November 17, 2020

It’s been a difficult year.

That sentence conjures all sorts of images and events in our hearts and minds. But thankfully, for most of us – we’ve been able to find comfort and solace in our homes. The same isn’t true for the families UMOM serves, and we’re entering this holiday season more grateful than ever for you, our supporters, for making possible the life-changing work we do each day. At UMOM, we are committed to helping people find homes, their refuge from world events. We do this not just during the holidays, but 365 days a year. Right now, more than 100 families are waiting for up to six weeks to escape the unsafe environment of sleeping on the street or in their cars. UMOM can help, but our resources are limited, so we need your help.

I am asking you to consider making a tax-deductible donation to support the work of UMOM as Thanksgiving approaches. While we take time to give thanks for our many blessings, please join us in caring for the most vulnerable in our community – families, women and youth experiencing homelessness. There’s no better way to celebrate Thanksgiving than by helping families find a home for the holidays.

It’s been a difficult year, but with your help, we can continue to build on Darlene’s legacy of ending homelessness and make these holidays full of hope for those who need the comfort of a home. Thank you for your ongoing support!

With gratitude,

Jackson Fonder, UMOM CEO

“When you are struggling, encouragement and people saying, ‘we believe in you’…it’s a big thing.”

Meet Jarvis.

It began with shattered glass, the remains of a fatal car accident that resulted in 30-year-old Jarvis spending two weeks hospitalized in a coma. He woke up facing the emotional anguish of the accident, new financial pressures, and the inability to work while recovering.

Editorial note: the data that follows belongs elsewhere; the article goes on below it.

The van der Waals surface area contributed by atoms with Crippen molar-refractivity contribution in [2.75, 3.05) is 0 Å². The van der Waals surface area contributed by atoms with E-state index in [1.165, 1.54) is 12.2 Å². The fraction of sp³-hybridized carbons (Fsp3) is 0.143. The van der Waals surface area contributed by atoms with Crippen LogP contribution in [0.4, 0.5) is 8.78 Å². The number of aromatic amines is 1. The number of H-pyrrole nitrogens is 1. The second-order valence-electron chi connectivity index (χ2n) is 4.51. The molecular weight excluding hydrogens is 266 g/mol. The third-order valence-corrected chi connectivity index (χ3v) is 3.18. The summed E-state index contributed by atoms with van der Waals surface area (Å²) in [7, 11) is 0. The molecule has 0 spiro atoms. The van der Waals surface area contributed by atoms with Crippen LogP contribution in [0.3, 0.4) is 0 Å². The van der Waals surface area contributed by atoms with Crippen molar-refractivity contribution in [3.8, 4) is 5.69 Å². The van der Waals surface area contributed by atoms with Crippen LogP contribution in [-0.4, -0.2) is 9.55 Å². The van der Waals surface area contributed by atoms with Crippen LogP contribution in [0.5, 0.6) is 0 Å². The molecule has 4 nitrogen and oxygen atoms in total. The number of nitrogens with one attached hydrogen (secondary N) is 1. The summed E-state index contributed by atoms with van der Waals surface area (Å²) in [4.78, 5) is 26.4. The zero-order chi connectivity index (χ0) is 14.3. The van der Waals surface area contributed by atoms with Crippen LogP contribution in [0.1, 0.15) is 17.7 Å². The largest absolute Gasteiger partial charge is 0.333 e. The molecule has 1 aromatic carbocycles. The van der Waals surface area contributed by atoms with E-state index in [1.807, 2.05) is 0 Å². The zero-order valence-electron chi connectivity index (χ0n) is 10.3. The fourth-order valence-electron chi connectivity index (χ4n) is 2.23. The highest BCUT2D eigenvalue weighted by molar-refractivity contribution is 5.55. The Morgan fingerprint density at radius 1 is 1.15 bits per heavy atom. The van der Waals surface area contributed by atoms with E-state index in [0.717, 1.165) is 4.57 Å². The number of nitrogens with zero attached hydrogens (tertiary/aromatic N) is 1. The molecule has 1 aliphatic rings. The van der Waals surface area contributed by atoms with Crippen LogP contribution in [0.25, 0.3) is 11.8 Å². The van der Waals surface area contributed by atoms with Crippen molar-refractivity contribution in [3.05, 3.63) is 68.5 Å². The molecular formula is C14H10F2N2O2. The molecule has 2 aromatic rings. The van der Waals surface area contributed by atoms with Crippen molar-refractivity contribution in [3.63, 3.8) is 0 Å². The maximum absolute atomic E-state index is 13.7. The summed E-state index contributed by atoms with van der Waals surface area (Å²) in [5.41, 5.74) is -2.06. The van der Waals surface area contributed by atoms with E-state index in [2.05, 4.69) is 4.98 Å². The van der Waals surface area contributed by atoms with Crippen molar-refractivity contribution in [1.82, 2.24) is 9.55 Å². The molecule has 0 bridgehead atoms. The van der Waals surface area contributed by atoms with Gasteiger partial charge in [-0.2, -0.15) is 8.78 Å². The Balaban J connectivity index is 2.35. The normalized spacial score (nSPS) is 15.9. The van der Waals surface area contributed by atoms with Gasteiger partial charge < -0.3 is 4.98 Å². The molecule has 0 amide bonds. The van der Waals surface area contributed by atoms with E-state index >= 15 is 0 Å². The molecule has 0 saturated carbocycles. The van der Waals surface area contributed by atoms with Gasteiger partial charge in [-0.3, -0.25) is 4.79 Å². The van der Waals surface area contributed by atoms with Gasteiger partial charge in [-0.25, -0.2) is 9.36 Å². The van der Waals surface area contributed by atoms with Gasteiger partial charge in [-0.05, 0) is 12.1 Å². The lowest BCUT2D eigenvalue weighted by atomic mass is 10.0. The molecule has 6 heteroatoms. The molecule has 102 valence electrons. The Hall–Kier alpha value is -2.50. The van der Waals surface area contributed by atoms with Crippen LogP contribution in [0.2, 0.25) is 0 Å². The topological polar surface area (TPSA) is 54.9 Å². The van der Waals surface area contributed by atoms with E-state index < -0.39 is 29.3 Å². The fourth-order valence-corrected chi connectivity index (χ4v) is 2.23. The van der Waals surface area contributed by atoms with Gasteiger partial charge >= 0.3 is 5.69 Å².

Jarvis, his wife, and two children (daughter 6, son 5) decided their best option for healing would be to leave their home in Glendale and move in with Jarvis’ mom in Tempe. Not long after, his mom was diagnosed with an aneurism. Out of concern for his mother’s health, the young family looked for another place to live. Friends offered to help, but often Jarvis would sleep in his car.

Just as Jarvis was deemed healthy enough to return to his position as a restaurant manager at the airport, COVID-19 hit. Both Jarvis and his wife lost their jobs and their income. No income. No home. It would have been easy to also have no hope, but they found their way to UMOM.

UMOM laid the foundation for the family to rebuild their lives. Jarvis attended job readiness programs and worked one-on-one with workforce development specialists to receive help with his resume and job search. He also found comfort in meeting and praying with the campus chaplain. UMOM staff took the time to listen and understand his situation and provided encouragement through his most difficult days.

The situation was especially hard for Jarvis, as he struggled with pride as well as the memory of a childhood that also included a period of homelessness after his father died. “At first, I didn’t want to tell nobody I was in a shelter, but I had to let my pride go,” said Jarvis. Jarvis now reflects on his time at UMOM and fondly remembers the compassion he received and the patience he learned. He recalls the transition from not wanting to be at UMOM and then not wanting to leave.

But that time came, and he worked hard to earn it. During the family’s time at UMOM, Jarvis and his wife were able to save money from unemployment, and the UMOM Rapid Rehousing program team worked with the them to help find a home. Jarvis and his family recently moved to their new home. Healthy and thankful, they’re settling in and preparing for the holidays.